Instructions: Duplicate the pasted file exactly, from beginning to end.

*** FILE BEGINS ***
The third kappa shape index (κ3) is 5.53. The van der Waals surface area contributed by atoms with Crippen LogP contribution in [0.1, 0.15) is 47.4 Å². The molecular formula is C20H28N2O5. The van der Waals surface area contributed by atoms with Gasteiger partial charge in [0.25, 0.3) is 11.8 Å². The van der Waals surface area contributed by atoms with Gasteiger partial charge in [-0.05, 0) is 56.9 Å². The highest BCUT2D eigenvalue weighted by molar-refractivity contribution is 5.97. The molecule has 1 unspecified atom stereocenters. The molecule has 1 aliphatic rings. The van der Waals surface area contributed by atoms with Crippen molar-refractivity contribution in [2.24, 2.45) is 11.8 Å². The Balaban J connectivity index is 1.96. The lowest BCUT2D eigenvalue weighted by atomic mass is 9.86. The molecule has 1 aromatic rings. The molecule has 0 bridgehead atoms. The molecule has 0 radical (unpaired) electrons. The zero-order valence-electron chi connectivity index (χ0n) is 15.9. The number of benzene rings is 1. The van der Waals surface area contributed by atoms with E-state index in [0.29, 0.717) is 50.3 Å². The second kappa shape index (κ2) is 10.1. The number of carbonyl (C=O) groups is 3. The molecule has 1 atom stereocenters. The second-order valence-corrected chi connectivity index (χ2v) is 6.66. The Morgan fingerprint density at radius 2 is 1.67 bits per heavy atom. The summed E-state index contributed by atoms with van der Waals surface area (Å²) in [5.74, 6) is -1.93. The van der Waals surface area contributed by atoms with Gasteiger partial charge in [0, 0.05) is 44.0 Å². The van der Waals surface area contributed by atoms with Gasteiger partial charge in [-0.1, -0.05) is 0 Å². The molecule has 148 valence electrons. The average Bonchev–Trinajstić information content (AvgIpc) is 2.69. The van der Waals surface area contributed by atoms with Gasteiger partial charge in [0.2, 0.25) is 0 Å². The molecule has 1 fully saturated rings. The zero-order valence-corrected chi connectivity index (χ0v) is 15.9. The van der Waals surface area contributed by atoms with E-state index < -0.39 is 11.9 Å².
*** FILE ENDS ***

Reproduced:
The third kappa shape index (κ3) is 5.53. The van der Waals surface area contributed by atoms with Crippen LogP contribution in [0.1, 0.15) is 47.4 Å². The molecular formula is C20H28N2O5. The van der Waals surface area contributed by atoms with Gasteiger partial charge in [0.25, 0.3) is 11.8 Å². The van der Waals surface area contributed by atoms with Gasteiger partial charge in [-0.05, 0) is 56.9 Å². The highest BCUT2D eigenvalue weighted by molar-refractivity contribution is 5.97. The molecule has 1 unspecified atom stereocenters. The molecule has 1 aliphatic rings. The van der Waals surface area contributed by atoms with Crippen molar-refractivity contribution in [2.24, 2.45) is 11.8 Å². The Balaban J connectivity index is 1.96. The lowest BCUT2D eigenvalue weighted by atomic mass is 9.86. The molecule has 1 aromatic rings. The molecule has 0 bridgehead atoms. The molecule has 0 radical (unpaired) electrons. The zero-order valence-electron chi connectivity index (χ0n) is 15.9. The number of benzene rings is 1. The van der Waals surface area contributed by atoms with E-state index in [0.29, 0.717) is 50.3 Å². The second kappa shape index (κ2) is 10.1. The number of carbonyl (C=O) groups is 3. The molecule has 1 atom stereocenters. The second-order valence-corrected chi connectivity index (χ2v) is 6.66. The Morgan fingerprint density at radius 2 is 1.67 bits per heavy atom. The summed E-state index contributed by atoms with van der Waals surface area (Å²) in [5.74, 6) is -1.93. The van der Waals surface area contributed by atoms with Gasteiger partial charge in [0, 0.05) is 44.0 Å². The van der Waals surface area contributed by atoms with Gasteiger partial charge in [-0.1, -0.05) is 0 Å². The molecule has 148 valence electrons. The average Bonchev–Trinajstić information content (AvgIpc) is 2.69. The van der Waals surface area contributed by atoms with Gasteiger partial charge in [0.2, 0.25) is 0 Å². The molecule has 1 fully saturated rings. The zero-order valence-corrected chi connectivity index (χ0v) is 15.9. The van der Waals surface area contributed by atoms with E-state index < -0.39 is 11.9 Å².